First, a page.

It's not that she doesn't like comic strips, but Carol Cook often wants to tear Dagwood Bumstead to shreds.

"They're always showing that awful unsophisticated salesman with the blue suede shoes knocking on the Bumstead door," cringes Cook, a 30-year veteran of in-home sales. "And usually Dagwood throws the rube out on his ear."

But glib, foot-in-the-door salesmen went out with fin-tailed cars, contends the 52-year-old chairwomen of the board of the Direct Selling Association -- whose 130-plus member companies sell everything from underwear to Bibles.

"Our image has greatly improved. We have a strong association with a strict code of ethics. Our members provide quality products, and we offer the same or better guarantee protection than a retail store."

And in the gas- and time-crunched '80s, Cook says, "Direct sales offers convenience, privacy and economy without parking hassles, long check-out lines or busy, underinformed salespeople."

Seventy-five percent of American homes are contacted by direct salespeople each year, with half of those making a purchase. Nearly all of the 4 million salespeople are part timers, 80 percent are women, 15 percent are minorities, 10 percent are disabled and 5 percent are over age 65.

"People come into this business generally to make extra money," says Cook, who worked her way up from door-to-door cosmetics sales to become president of the company and now serves as a vice president of Stanley Home Products.

"Some of us get hooked. You're an independent contractor so you have flexible hours and freedom of being a self-starter. You can make pin money or support a family."

Direct-sales companies operate on three basic plans:

The "party plan " -- Someone serves as hostess and invites friends over to hear sales pitch about anything from food containers to crystal.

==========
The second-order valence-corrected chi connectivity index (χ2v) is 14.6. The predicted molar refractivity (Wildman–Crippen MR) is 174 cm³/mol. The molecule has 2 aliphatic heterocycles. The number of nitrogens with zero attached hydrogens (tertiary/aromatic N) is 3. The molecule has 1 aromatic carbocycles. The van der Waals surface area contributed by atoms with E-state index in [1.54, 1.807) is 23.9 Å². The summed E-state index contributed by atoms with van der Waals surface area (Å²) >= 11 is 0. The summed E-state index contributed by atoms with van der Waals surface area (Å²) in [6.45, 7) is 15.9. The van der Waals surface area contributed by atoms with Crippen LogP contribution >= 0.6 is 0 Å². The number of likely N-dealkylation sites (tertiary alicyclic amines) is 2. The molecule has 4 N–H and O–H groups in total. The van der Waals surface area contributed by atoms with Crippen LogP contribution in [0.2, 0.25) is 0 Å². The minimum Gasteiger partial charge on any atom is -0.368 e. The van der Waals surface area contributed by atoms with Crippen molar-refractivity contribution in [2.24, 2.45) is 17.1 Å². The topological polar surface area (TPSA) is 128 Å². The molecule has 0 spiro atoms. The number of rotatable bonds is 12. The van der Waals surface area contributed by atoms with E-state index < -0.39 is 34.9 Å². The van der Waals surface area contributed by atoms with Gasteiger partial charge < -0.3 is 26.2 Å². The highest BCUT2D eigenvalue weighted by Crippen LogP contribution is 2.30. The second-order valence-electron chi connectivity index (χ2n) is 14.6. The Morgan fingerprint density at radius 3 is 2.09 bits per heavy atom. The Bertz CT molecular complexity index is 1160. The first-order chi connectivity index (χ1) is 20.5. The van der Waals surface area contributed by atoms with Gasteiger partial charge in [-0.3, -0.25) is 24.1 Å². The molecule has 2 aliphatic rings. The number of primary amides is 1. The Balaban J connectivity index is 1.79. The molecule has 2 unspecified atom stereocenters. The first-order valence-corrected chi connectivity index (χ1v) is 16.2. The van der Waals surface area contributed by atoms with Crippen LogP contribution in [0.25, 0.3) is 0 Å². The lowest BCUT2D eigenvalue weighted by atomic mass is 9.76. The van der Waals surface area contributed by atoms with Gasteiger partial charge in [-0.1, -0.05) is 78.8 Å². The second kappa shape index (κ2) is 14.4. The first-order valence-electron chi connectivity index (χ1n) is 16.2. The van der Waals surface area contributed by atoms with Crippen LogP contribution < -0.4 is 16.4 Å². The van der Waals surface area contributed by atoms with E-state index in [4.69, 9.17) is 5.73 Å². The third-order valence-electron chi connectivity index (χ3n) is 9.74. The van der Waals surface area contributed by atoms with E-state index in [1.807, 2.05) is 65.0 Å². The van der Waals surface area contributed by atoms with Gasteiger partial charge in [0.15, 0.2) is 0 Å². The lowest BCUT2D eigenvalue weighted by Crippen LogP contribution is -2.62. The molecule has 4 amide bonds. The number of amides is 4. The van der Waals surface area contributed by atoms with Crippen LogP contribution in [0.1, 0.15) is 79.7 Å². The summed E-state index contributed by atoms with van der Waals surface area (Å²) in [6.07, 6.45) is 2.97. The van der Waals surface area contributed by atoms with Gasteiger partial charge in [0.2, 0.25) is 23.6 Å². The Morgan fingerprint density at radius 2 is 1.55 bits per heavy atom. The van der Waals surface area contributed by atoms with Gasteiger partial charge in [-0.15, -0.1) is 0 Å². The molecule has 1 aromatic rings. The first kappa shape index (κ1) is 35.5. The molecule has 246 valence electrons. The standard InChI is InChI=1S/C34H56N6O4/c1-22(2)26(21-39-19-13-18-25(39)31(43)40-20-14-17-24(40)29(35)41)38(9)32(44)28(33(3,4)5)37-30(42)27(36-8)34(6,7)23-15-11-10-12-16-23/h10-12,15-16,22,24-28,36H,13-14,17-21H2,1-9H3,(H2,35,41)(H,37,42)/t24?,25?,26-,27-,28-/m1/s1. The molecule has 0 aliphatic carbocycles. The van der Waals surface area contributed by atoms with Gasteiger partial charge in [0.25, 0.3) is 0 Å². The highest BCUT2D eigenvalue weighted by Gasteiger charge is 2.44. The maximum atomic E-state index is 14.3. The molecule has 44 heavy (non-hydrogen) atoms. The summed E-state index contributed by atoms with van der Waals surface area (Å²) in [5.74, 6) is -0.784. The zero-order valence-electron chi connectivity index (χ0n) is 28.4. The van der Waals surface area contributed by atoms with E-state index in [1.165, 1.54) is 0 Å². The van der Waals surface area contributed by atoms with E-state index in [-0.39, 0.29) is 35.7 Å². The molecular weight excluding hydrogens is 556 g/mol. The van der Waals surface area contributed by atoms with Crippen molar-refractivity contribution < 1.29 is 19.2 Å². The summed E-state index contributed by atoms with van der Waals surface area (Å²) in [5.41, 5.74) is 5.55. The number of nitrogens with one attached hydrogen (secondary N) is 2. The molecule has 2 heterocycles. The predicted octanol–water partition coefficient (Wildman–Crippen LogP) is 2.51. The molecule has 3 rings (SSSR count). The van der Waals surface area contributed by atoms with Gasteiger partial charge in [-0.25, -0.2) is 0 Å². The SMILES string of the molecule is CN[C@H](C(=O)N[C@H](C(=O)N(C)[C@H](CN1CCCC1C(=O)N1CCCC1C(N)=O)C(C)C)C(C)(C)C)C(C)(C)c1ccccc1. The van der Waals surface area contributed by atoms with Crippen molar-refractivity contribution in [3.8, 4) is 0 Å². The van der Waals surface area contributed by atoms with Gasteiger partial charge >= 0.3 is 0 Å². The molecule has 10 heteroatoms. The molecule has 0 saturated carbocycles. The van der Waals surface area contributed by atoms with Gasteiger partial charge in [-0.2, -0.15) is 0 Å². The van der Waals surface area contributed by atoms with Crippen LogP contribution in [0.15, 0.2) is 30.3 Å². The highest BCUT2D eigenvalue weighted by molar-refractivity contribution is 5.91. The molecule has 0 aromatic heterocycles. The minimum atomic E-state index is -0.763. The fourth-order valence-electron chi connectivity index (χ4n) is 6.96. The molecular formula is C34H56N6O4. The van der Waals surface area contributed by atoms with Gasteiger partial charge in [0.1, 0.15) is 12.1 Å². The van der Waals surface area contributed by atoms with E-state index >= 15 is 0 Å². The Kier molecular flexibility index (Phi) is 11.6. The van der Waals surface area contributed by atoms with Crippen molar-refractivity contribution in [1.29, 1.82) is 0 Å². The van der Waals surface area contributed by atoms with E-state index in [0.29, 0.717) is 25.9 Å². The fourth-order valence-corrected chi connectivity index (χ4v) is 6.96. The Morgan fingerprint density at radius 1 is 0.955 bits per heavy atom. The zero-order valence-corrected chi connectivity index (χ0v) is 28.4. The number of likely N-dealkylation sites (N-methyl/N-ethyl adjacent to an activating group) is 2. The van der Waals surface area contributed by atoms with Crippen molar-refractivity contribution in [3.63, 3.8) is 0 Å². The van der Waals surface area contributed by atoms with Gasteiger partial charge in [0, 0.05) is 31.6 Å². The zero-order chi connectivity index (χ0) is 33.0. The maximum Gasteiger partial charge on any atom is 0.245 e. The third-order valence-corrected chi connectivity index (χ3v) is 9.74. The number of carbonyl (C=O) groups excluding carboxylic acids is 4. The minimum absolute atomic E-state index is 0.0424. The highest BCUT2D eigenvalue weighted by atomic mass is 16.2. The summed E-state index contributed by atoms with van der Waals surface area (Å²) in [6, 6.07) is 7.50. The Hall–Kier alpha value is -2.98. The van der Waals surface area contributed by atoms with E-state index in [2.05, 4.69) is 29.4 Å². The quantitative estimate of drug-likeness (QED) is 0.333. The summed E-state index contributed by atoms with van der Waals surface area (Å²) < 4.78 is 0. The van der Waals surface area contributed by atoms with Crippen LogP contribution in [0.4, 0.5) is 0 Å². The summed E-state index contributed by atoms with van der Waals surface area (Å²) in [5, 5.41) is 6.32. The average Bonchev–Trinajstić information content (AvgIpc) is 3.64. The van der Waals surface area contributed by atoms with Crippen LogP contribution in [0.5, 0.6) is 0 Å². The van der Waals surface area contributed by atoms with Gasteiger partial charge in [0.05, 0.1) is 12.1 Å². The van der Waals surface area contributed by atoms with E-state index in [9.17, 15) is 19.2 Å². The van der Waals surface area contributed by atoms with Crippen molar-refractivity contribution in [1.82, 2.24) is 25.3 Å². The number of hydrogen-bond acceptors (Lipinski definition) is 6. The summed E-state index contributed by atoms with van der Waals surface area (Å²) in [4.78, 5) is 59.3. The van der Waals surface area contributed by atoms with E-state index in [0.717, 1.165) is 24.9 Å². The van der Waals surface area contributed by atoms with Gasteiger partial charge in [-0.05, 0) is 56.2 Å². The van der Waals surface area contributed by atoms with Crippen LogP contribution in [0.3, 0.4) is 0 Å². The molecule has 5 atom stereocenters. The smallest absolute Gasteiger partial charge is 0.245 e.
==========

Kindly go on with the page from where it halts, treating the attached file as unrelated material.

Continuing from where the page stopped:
The territory system -- Salespeople are assigned to call on homes in a specified location.

Referral and appointment sales -- Usually involves a home-demonstration arranged in advance and doesn't limit salespeople to one geographic area.

Despite industry regulations, Cook admits that some "traveling charlatans" still exist.

"If someone uses high-pressure tactics or a ridiculous line like they're taking a survey, I wouldn't even open the door," she says. The association offers this advice on dealing with direct salespeople:

Ask for identification. An honest salesperson will tell you, up front, their name, the company they represent and the product or service they are offering.

Be skeptical of exaggerated claims. Does the sales presentation appear straightforward and honest or promise miracle cures? Is the contact understandable, making price and credit information clear? Don't hesitate to ask questions.

Get the salesperson's phone number if you make a purchase. Find out if there are guarantees and make sure that you can contact the company or seller if you have a problem.

Ask about your right to cancel a contract. If your purchase is more than $25, federal law requires that the seller allow a minimum cancellation perios of three days without any financial loss. Salespeople are required to inform you of this right.

Contact the Direct Selling Association if your problem isn't resolved to your satisfaction. Write the Code Administrator, Direct Selling Association, 1730 m St. NW, Suite 610, Washington, D.C. 20036, or call 293-5760.